A group Halsey Village merchants met last week to discuss their respective possibilities of forming a merchant organization. With so much development underway at and near Halsey street, and large institution such as Prudential re-located their headquarters on Halsey Street, some are re-thinking the viable option of forming a merchant organization. Before bustling downtown shopping districts gave way to the shopping malls of today, merchant associations were commonplace. Merchants would often join together to unify a street with holiday decorations or organize hours and events, and create collective concerns to local government. Some merchant organization are set-up to designed to attract shoppers, new businesses, and increase awareness of current local businesses. Over the years Halsey Village, a section of the James Street Commons Historic District, is known for being an eclectic array of boutique businesses, and trending restaurants.
The initial meeting was brought together by Jose Rodriguez of 27 Mix, and Marty Weber of The Green Chicpea. With the beginning the conversation touching on safety and quality of life concerns, the group of merchants discussed the need of marketing for the area. Merchant associations are usually optional of merchant’s participation, and normally come with an annual fee. Although a store owner can consider a merchant association an added expense, it is one that can yield positive results on the bottom line in the right situation. When combining a strategic advertising plan with promotional activities, a merchant association can set the personality of a retail development and create incentives for customers to keep coming back.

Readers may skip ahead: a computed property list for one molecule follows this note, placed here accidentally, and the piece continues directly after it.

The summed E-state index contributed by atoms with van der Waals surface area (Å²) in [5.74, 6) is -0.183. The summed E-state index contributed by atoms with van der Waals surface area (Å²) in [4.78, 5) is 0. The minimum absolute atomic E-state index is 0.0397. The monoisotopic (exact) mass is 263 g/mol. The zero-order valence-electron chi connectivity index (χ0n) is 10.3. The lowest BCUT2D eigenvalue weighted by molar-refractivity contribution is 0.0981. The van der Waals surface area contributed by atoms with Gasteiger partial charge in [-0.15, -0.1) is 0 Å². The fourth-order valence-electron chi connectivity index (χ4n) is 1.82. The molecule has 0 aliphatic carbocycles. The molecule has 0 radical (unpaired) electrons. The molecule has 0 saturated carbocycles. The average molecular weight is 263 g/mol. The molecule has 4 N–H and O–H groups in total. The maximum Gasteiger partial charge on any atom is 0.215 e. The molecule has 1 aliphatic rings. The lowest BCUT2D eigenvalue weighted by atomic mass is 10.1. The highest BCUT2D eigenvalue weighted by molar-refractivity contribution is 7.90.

The meeting was an Introduction to the concept of a Merchant association. There are several issues that the group had not discussed as of yet, that are necessary in determining the merits to warrants the forming an association, here are some of those considerations; Cost versus Benefit, Role of the Merchant Association, Merchant Association Fees, and Merchant Association Activities as it pertains to the special improvements district’s roles.
Cost versus Benefit
Retailer location, tenant mix in the shopping center, neighborhood demographic and venue quality are all influencing factors in the success or failure of a merchant association. Surprisingly, the actual quality of the group’s promotions is secondary to these other details. In some cases, it may be an unnecessary added expense to maintain such an organization and its activities. The strength of the association rests on the strength and commitment of its individual members.
Role of the Merchant Association
Besides building the brand of a shopping center, the merchant association works to increase traffic and resolve contacts among tenants. In some cases, the merchant association has authority to change procedures and policies, as well as lease terms and operating hours.
Merchant Association Fees
Fees of a merchant association may be assessed in a flat rate, or based on percentage of overall retail space a business occupies. The latter serves small shop owners and the former is preferred by larger space tenants such as restaurants and movie theaters. To function effectively, budget revisions are necessary from year to year. The U.S. Bureau of Labor Statistics publishes a Consumer Price Index that reflects the current median costs of common goods and services that influence the expenditures of the group.
Merchant Association Activities
Partnering with charitable organizations is a mutually beneficial way to promote retailers while supporting a cause. Annual events tied into the seasons or holidays, or arts and crafts, cultural and folk festivals can draw traffic and build client interest.
Role of Merchant organization vs Special Improvement District
Alway important to understand the role of both organization, some district have both organization while other op out for one organization to support merchant efforts.
The next meeting scheduled for January 21st and The Artisan Collective, 25 Halsey Street, time TBD